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February 2007

Cacti on Coffin IslandLivin the Dream has been in Puerto Rico since late January and we have traveled less miles because we are taking time to enjoy the island and the Spanish Virgin islands nearby.  After a few relaxing days in Boquerón on the Western coast, we rounded Cabo Rojo to explore the southern coast.  We anchored off Cayo Aurora (Gilligan’s Island ) with one other boat and enjoyed some snorkeling on the reef.

After a short stop in Ponce for fuel and provisioning at Santiago’s, we anchored off Caja de Muertos (Coffin Island) with our friends on Kardia where we hiked to the lighthouse and snorkeled off the reef on the far eastern shore. The southern coast of Puerto Rico is very dry.  There are large cacti and desert plants everywhere.  There were several wild fires while we traveled the southern coast.  From the Salinas anchorage, we could see the flames from the wild fires and we had ash on the deck of the boat for a few days.

Cacti on Caja de Muertos

On the east coast of Puerto Rico, we enjoyed the peaceful anchorage of Palominos and beautiful little Palominitos.  There is little activity on these islands during the week, but local boats fill the beaches to capacity on the weekends.  We have noticed that locals get out and enjoy their island and the surrounding areas on weekends.  There are many local boats that enjoy the smaller islands and popular tourists sites are very crowded on weekends.

Our fishing luck has not been very good on this trip so John was excited to catch two fish off the Eastern coast of Puerto Rico.  We shared our spanish mackerel catch with our friends from Sea Loco while we were anchored in Palominos.

Palimentos IslandSpanish Mackerl

Beautiful Palominitos Island

 

 

Spanish mackerel catch


John, Eric, and Pete on Livin the Dream

John, Eric, & PeteVolleyball friends Pete and Eric came to visit Livin the Dream in the middle of the month.  After arriving in San Juan by plane, they took the ferry boat to join us in Vieques.  We snorkeled and relaxed on the boat for a few days.  The highlight of their visit was a trip to bioluminescent Mosquito Bay.  Mosquito Bay has a small opening to the ocean, but is a large protected bay.  The microscopic dinoflagelette organisms collect and multiply in the mangrove bay, but cannot escape to the ocean because the waves pile into the small opening.  The result is a very high concentration of these tiny underwater lightening bugs that will light up whenever they are disturbed.  We picked a new (no) moon night for our experience.  The tour provided kayaks that we paddled out to the center of the bay.  We waited until dark and jumped in the water.  Any underwater movement caused a bright white light around your feet, arms and body.  It was very cool.  We had fun swimming, turning underwater flips and blowing bubbles to see how much light we could generate.  As we paddled back to shore, we could trace the movement of underwater fish by watching for the bright light they produced as they swam and jumped.

With Pete and Eric we also dove on a couple of reefs, relaxed on the boat, and enjoyed some great Puerto Rican restaurants.  After a few days on the boat we toured El Yunque, the tropical rain forest.  The dense tropical growth with large tree ferns and bamboo was beautiful and a stark contrast to the very dry southern coast of Puerto Rico where wild fires are a problem.  It was fun for us to share our life on Livin the Dream with two good friends, but their visit was too short.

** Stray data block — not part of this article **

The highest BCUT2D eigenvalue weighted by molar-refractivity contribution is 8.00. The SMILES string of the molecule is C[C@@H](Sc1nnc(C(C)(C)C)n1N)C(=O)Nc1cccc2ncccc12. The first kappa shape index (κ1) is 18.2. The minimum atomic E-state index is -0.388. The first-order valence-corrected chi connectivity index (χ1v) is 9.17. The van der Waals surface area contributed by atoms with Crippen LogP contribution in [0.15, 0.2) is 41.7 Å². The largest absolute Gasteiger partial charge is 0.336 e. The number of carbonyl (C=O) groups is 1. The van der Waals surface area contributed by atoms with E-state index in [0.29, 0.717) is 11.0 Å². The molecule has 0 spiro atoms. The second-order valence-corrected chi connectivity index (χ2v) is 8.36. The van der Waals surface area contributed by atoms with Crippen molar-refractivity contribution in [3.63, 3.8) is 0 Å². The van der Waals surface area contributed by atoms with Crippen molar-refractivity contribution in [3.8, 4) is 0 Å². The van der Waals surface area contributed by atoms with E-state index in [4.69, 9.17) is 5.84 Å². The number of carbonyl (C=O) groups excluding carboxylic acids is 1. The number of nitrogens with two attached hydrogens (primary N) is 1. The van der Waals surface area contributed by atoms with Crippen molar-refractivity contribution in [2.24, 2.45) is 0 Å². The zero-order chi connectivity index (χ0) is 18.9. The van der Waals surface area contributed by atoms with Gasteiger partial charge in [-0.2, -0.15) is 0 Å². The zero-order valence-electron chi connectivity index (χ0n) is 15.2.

Reef off ViequesRain forest

 

 

 

 

 

Snorkeling on Vieques reef

El Yunque rain forest

Indian monolithLater in the month, we enjoyed another two day trip in the Puerto Rico interior with Linda and Steve from Seaman’s Elixir.  We drove through the mountain ranges of central Puerto Rico where we saw more rain forests and experienced the view in the clouds from Cero de Punta, the highest peak in Puerto Rico (4,390 feet).  We spent the night in the mountain town of Adjuntas and continued the following day to the Caguana Indian Ceremonial Center used by the Taino Indians.  The site dates back to 1200 AD and includes a large ball court and 11 smaller courts where the game of batey was played between teams.  The courts are lined with monolith rocks with the original drawings and inscriptions still visible.

Before we returned to the Puerto del Rey marina, we also visited the world’s largest radio telescope at the Arecibo Observatory.  If you saw the James Bond movie “Golden Eye”, you saw the big dish with the secondary reflector suspended by cables over the primary dish.  In the movie, it was a huge death ray ready to destroy the world, but in real life, it collects information from deep space while also searching for extraterrestrial life.  It is a huge and impressive site.

The big island of Puerto Rico has all the amenities of the U.S.  We took advantage of Wal-Mart, Kmart, Advance Auto Parts, Sears, and Home Depot to stock up on a few items we cannot find on the smaller islands and countries we are visiting.  We have had good luck with maintenance items in February (not many things have been required.)  In addition to our normal maintenance items (oil changes, etc.) John had to construct a new shaft key for the toilet, and we have had our refrigerator replaced by Norcold under warranty.

Taino Indian Monolith at Caguana Indian Ceremonial Center

We have loved the Spanish Virgin Islands of Palominos, Vieques, and Culebra.  There is beautiful diving on their coral reefs, beautiful beaches to visit, and the islands themselves are laid-back and relaxing.  We are on the way to the US and British Virgin Islands now and will write about them in March.